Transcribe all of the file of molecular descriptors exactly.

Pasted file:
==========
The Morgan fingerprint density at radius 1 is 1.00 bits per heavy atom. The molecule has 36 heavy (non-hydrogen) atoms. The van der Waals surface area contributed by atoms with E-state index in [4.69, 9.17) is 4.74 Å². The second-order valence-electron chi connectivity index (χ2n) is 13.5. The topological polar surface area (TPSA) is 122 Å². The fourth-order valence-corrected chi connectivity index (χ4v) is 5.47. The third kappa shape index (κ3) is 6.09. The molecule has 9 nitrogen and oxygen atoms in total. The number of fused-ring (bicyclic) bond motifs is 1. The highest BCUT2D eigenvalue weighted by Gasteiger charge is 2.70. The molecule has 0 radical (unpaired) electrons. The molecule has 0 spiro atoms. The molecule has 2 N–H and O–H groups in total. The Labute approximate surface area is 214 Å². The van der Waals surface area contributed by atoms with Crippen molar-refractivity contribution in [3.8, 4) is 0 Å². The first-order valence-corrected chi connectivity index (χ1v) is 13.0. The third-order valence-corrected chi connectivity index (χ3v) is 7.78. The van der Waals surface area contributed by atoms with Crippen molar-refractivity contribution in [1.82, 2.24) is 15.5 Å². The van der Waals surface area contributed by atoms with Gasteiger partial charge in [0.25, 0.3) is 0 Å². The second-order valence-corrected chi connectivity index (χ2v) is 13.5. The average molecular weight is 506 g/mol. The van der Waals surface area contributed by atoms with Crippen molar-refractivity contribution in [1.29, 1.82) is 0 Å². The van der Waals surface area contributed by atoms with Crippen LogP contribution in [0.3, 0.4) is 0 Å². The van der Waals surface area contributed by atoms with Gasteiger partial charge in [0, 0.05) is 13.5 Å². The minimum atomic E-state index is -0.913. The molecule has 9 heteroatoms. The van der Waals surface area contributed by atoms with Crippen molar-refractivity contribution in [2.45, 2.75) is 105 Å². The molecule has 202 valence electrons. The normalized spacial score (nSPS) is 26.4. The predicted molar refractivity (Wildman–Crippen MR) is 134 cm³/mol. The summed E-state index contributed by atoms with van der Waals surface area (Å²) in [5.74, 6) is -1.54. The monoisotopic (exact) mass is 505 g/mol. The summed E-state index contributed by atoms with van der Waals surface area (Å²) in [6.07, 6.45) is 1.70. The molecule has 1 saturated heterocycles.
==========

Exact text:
The Morgan fingerprint density at radius 1 is 1.00 bits per heavy atom. The molecule has 36 heavy (non-hydrogen) atoms. The van der Waals surface area contributed by atoms with E-state index in [4.69, 9.17) is 4.74 Å². The second-order valence-electron chi connectivity index (χ2n) is 13.5. The topological polar surface area (TPSA) is 122 Å². The fourth-order valence-corrected chi connectivity index (χ4v) is 5.47. The third kappa shape index (κ3) is 6.09. The molecule has 9 nitrogen and oxygen atoms in total. The number of fused-ring (bicyclic) bond motifs is 1. The highest BCUT2D eigenvalue weighted by Gasteiger charge is 2.70. The molecule has 0 radical (unpaired) electrons. The molecule has 0 spiro atoms. The molecule has 2 N–H and O–H groups in total. The Labute approximate surface area is 214 Å². The van der Waals surface area contributed by atoms with Crippen molar-refractivity contribution in [3.8, 4) is 0 Å². The first-order valence-corrected chi connectivity index (χ1v) is 13.0. The third-order valence-corrected chi connectivity index (χ3v) is 7.78. The van der Waals surface area contributed by atoms with Crippen molar-refractivity contribution in [1.82, 2.24) is 15.5 Å². The van der Waals surface area contributed by atoms with Gasteiger partial charge in [0.25, 0.3) is 0 Å². The second-order valence-corrected chi connectivity index (χ2v) is 13.5. The average molecular weight is 506 g/mol. The van der Waals surface area contributed by atoms with Crippen molar-refractivity contribution in [1.29, 1.82) is 0 Å². The van der Waals surface area contributed by atoms with Crippen LogP contribution in [0.3, 0.4) is 0 Å². The van der Waals surface area contributed by atoms with Gasteiger partial charge in [0, 0.05) is 13.5 Å². The minimum atomic E-state index is -0.913. The molecule has 9 heteroatoms. The van der Waals surface area contributed by atoms with Crippen molar-refractivity contribution in [2.45, 2.75) is 105 Å². The molecule has 202 valence electrons. The normalized spacial score (nSPS) is 26.4. The predicted molar refractivity (Wildman–Crippen MR) is 134 cm³/mol. The summed E-state index contributed by atoms with van der Waals surface area (Å²) in [5.74, 6) is -1.54. The monoisotopic (exact) mass is 505 g/mol. The summed E-state index contributed by atoms with van der Waals surface area (Å²) in [6.07, 6.45) is 1.70. The molecule has 1 saturated heterocycles.